If your business is struggling to find, onboard and keep the best and the brightest people, then here are six tips that could help you seal the deal and surge ahead:
- Loosen the purse strings
The good news is that
If you don’t have the capital to get your offer reasonably near some of your deeper-pocketed (and probably larger) competitors, then getting a business loan or working capital loan could be the answer. Obviously this is an expense, but if the benefits of onboarding the right person offsets the total cost of borrowing, then it’s money well invested.
- Leverage your intangibles
Workplaces have distinct cultures and vibes. Take an inventory of all of the elements that make your environment great, and showcase them on the “careers” page of your website (more on this in a moment), as well as in your job ads, and during the interview process.
For example, your business may have a legacy of giving back to the community, and each year your team might participate in a local 5-mile fundraising run (of which most of the journey is walking or shuffling!). Highlighting this as part of your pitch is important, because employees aren’t computers: they’re people. As noted above, money is, but it’s certainly not the only or primary consideration.
- Make the application process as easy as possible (and then make it even easier!)
Today’s best customers demand an omnichannel experience, which essentially means that they don’t want to fall into gaps when they go from one phase, stage or person to another. For example, if they call in for support, they don’t want to be shuffled around or have their time wasted.
In the same light, top recruiting prospects have little — make that no — tolerance for a tedious, time consuming and confusing application process. As such, ensure that the career section on your website is integrated with candidate-friendly recruitment technology (either that you own, or that is run by a third party in the cloud). For example, candidates should be able to log into the system and clearly see where they are in the application process, and send/receive confidential messages with recruiting managers (or whoever else has ownership of the process).
- Tap employees to refer candidates
Many businesses incentivize non-sales employees to make referrals that generate sales. For example, employees can earn gift cards, as well as earn points and compete with colleagues — and of course, get featured on the company Facebook page so they can brag!
Similarly, businesses can tap their employees to refer candidates, and reward them accordingly. This is a win for everyone, including the new employee who already knows someone in the organization and therefore may have a smoother orientation. After all, even the most competent and experienced new hires can be nervous when starting with a new team.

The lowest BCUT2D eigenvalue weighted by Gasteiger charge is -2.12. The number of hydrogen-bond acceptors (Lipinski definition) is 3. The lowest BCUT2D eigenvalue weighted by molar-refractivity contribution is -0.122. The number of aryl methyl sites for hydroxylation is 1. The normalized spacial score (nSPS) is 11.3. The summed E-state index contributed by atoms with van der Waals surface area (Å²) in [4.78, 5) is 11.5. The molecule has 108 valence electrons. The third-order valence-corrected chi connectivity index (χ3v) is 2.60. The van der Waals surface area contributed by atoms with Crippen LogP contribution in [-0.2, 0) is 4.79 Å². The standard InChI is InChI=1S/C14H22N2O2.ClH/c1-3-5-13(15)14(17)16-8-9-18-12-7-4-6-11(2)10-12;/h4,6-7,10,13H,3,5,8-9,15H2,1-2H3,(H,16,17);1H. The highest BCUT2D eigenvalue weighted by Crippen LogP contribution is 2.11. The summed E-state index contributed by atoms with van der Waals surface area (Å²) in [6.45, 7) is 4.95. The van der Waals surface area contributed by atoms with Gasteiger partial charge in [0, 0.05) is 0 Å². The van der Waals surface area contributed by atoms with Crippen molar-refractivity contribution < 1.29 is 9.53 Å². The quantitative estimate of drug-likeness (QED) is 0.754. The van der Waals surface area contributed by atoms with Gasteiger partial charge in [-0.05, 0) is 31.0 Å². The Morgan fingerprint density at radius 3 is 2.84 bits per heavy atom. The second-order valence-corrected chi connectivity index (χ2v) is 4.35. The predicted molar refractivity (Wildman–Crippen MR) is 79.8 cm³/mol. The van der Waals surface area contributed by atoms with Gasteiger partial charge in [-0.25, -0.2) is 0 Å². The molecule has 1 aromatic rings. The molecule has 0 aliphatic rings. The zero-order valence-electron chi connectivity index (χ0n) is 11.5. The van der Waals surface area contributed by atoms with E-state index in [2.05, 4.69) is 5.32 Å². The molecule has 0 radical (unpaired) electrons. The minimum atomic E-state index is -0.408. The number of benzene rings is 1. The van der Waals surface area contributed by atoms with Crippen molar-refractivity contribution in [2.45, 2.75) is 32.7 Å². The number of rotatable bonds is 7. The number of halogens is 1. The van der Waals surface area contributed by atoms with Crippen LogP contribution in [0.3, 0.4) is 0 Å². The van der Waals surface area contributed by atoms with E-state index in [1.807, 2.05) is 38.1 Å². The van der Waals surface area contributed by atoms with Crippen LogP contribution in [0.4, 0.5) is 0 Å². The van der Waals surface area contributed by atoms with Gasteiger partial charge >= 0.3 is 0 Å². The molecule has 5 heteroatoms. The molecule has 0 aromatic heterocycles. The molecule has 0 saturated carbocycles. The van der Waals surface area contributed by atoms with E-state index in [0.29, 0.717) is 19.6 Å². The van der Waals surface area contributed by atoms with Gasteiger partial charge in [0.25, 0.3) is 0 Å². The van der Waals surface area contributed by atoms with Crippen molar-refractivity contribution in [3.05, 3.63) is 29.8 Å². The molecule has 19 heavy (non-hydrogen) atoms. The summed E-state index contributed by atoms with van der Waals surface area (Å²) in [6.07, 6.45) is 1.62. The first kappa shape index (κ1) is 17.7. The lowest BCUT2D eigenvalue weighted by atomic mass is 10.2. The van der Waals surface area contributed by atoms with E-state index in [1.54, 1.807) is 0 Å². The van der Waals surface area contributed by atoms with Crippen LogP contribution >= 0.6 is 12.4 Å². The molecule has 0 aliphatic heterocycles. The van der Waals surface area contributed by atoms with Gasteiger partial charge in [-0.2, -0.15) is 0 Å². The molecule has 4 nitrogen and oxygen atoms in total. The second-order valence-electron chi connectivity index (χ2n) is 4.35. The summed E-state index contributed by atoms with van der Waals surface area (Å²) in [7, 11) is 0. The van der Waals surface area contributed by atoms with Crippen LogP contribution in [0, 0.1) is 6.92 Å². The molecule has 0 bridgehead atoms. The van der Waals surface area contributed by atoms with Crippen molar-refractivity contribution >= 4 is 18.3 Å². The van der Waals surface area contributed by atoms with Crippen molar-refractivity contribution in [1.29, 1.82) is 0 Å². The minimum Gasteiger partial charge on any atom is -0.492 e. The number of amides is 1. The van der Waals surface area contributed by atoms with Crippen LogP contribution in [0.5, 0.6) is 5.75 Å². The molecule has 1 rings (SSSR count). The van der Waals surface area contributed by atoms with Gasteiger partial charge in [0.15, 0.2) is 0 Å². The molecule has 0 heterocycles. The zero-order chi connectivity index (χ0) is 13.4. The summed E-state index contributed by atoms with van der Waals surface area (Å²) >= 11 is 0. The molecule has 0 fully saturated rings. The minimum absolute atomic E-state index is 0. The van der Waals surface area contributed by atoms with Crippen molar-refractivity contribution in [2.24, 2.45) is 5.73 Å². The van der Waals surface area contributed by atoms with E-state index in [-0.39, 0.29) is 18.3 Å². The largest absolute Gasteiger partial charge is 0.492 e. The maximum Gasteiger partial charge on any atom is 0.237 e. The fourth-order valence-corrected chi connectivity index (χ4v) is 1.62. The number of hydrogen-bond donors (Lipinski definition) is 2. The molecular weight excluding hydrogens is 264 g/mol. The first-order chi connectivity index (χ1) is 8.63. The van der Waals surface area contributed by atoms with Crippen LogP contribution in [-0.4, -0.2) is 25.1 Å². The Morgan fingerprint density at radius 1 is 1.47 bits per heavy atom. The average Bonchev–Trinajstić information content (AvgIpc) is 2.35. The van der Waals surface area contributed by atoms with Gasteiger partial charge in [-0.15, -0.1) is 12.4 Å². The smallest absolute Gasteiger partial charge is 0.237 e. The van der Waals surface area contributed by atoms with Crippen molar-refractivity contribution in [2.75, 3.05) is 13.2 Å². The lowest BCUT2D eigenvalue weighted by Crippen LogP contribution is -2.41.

- Look at contractors instead of employees
If your recruitment campaign isn’t working then it may be viable — or necessary — to hire a consultant. Keep in mind, however, that the IRS has some strict rules that govern how employers must treat employees differently from contractors. What’s more, the onus is on you to get this right. Even if a contractor signs a contractor agreement and accepts the designation “contractor,” if he or she is treated like an employee (partly or wholly), there could be compliance and liability issues. If you head down this road, make sure you get all of the facts beforehand, not after.
- Explore the viability of recruiting a foreign worker
If despite your best efforts and investments you cannot find the talent you need in your local labor market, then you may be able to recruit a foreign worker. However, as noted by immigration law firm Pollack PLLC (learn more about them at), there are many rules involved in the process, and the process is long and complex — especially since part of the petition will involve getting Department of Labor certification that, among other things, attests to the fact that there are no U.S. citizen available who can do the job. Trying to apply yourself is a non-starter and will result in a waste of time and money. Working with an experienced immigration attorney is essential.
The Bottom Line
If big data is the new oil, then talent is the new capital. That’s because in many sectors and industries — health care, cyber security and accounting spring to mind — finding essential talent and keeping them around for the long-term can be much tougher than raising money or finding customers. The above tips can help you find the people you need to stay strong and stable now, and for years to come!